Archive for October 2012

Luck, Superstitions, and Rationality — Black Cats, Broken Mirrors, Ladders, Salt, and Umbrellas

Common sense of yesteryear is sometimes expressed as “luck.” Would we do better if we made modern common sense “lucky” as well? Continue reading

Twilight of the Promotional E-book

As e-books have become mainstream, the art of using free e-books to drive print sales is coming to an end. But there are next steps for those who wish to think ahead. Continue reading

eLife Articulates Its Media Policy, and Risks Some of Its Editorial Power

eLife clarifies its media policies, adopting the mask of an enlightened approach that actually makes it harder for everyone to generate much attention. Continue reading

CC-Huh? Fundamental Confusions About the Role of Copyright and the Reuse of Data

A fundamental confusion between articles and data leads to a call for more CC licenses and less copyright. But why are data being closed down while articles are being opened up? Is there a fundamental misunderstanding of copyright, licensing, and rights? Continue reading

PubMed Central or OA Central — More Strange Behaviors at PMC and NLM Paint a Portrait of Biases and Poor Process

More information emerges about PubMed Central, its processes, its relationship with eLife, and its role as a technology provider. Overall, it looks like certain OA friends get special treatment, and the processes you think occur are often short-circuited and may not even be tracked. Continue reading

“Owa, mein Arsch” — When Water’s State Is More Set Than It Appears

“Look before you leap” may only be the beginning! Continue reading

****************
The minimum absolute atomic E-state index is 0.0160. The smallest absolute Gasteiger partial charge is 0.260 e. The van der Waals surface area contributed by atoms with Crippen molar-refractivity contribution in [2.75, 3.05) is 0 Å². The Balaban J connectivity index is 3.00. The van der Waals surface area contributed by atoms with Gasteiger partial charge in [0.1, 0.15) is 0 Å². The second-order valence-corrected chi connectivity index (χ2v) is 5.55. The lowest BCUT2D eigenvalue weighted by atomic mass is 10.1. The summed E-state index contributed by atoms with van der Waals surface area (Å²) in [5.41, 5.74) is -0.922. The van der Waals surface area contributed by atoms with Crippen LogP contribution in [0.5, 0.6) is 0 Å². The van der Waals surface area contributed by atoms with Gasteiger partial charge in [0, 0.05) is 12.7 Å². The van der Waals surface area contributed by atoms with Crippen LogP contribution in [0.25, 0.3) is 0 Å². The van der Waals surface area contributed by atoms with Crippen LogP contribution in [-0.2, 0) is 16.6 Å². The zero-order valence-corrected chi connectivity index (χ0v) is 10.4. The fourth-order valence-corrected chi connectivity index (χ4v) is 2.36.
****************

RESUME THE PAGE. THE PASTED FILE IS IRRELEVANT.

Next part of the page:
Book Review: Nate Silver’s “The Signal and the Noise: Why So Many Predictions Fail — But Some Don’t”

Nate Silver’s new book tackles many topics — Big Data, the problem with scientific statistics, chess, baseball, gambling — with style and substance. There’s a lot of signal here. Continue reading

Competition, Value, and Sustainability — Why This Can’t Go On

Value-based pricing of unique journal products may make sense from a revenue perspective, but not from a sustainability perspective. What are the options? Continue reading

Reclaiming the Lost Publishing Mojo

Publishers have lost ground in the public debate of the role of publishing in scholarly communications. A new strategy is needed, one that emphasizes preemption, cooptation, and innovation. Continue reading

Something’s Rotten in Bethesda — The Troubling Tale of PubMed Central, PubMed, and eLife

Last week, PubMed Central became the primary and sole publisher of eLife content, putting its competition with publishers, its manipulation of PubMed indexing criteria, its competition with publishing technology companies, and its clear OA bias into stark relief. Continue reading

Side Dishes by Stewart Wills

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The mission of the Society for Scholarly Publishing (SSP) is "[t]o advance scholarly publishing and communication, and the professional development of its members through education, collaboration, and networking." SSP established The Scholarly Kitchen blog in February 2008 to keep SSP members and interested parties aware of new developments in publishing.
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